Original Article

Supportive Care in Cancer

, Volume 15, Issue 10, pp 1145-1154

First online:

A phase III randomized double-blind placebo-controlled clinical trial to determine the efficacy of low level laser therapy for the prevention of oral mucositis in patients undergoing hematopoietic cell transplantation

  • Mark M. SchubertAffiliated withDepartment of Oral Medicine, Seattle Cancer Care Alliance, University of WashingtonFred Hutchinson Cancer Research CenterOral Medicine Service, Seattle Cancer Care Alliance Email author 
  • , Fernanda P. EduardoAffiliated withLELO-FOUSP, University of Sao Paulo
  • , Katherine A. GuthrieAffiliated withFred Hutchinson Cancer Research Center
  • , Jean-Claude FranquinAffiliated withIMEB Laboratory Faculte d’Odontologie de Marseille, Universite de la Mediterranee
  • , Rene-Jean J. BensadounAffiliated withExternal Radiotherapy Unit, Centre Antoine-Lacassagne
  • , Cesar A. MiglioratiAffiliated withNSU College of Dental Medicine
  • , C. Michele E. LloidAffiliated withOral Medicine Service, Seattle Cancer Care Alliance
  • , Carlos P. EduardoAffiliated withLELO-FOUSP, University of Sao PauloUniversity of Sao Paulo
  • , Niccoli-Filho WalterAffiliated withSchool of Dentistry, Sao Paulo State University, Sao Jose dos Campos
    • , Marcia M. MarquesAffiliated withUniversity of Sao Paulo
    • , Mohd HamdiAffiliated withFradama, S.A.

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Oral mucositis (OM) is a significant early complication of hematopoietic cell transplantation (HCT). This phase III randomized double-blind placebo-controlled study was designed to compare the ability of 2 different low level GaAlAs diode lasers (650 nm and 780 nm) to prevent oral mucositis in HCT patients conditioned with chemotherapy or chemoradiotherapy.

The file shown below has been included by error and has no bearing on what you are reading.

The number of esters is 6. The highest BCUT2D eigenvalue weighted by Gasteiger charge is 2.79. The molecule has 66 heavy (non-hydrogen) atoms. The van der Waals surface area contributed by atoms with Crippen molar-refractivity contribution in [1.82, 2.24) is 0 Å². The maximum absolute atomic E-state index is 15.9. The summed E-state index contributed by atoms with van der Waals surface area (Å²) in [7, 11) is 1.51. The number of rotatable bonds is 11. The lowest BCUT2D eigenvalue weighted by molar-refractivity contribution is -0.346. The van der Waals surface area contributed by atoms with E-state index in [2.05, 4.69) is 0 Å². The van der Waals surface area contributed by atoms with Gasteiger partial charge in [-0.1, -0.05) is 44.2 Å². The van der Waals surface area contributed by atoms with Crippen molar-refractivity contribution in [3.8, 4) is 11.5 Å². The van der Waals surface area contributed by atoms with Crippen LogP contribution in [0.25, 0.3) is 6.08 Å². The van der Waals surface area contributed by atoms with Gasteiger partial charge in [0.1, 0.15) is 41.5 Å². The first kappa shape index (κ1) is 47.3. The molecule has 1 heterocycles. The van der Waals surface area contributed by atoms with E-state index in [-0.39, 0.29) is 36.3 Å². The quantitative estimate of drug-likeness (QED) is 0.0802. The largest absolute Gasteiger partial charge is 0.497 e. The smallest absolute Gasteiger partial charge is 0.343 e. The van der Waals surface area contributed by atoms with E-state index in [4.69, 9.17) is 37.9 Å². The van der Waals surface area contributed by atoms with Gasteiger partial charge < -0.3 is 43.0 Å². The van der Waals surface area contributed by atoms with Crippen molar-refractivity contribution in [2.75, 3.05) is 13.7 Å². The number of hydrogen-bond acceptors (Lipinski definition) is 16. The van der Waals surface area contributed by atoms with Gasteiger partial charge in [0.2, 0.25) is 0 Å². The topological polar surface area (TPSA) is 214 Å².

Materials and methods

Seventy patients were enrolled and randomized into 1 of 3 treatment groups: 650 nm laser, 780 nm laser or placebo. All active laser treatment patients received daily direct laser treatment to the lower labial mucosa, right and left buccal mucosa, lateral and ventral surfaces of the tongue, and floor of mouth with energy densities of 2 J/cm2. Study treatment began on the first day of conditioning and continued through day +2 post HCT. Mucositis and oral pain was measured on days 0, 4, 7, 11, 14, 18, and 21 post HCT.


The 650 nm wavelength reduced the severity of oral mucositis and pain scores. Low level laser therapy was well-tolerated and no adverse events were noted.


While these results are encouraging, further study is needed to truly establish the efficacy of this mucositis prevention strategy. Future research needs to determine the effects of modification of laser parameters (e.g., wavelength, fluence, repetition rate of energy delivery, etc.) on the effectiveness of LLE laser to prevent OM.


Low level laser Mucositis prevention Hematopoietic cell transplant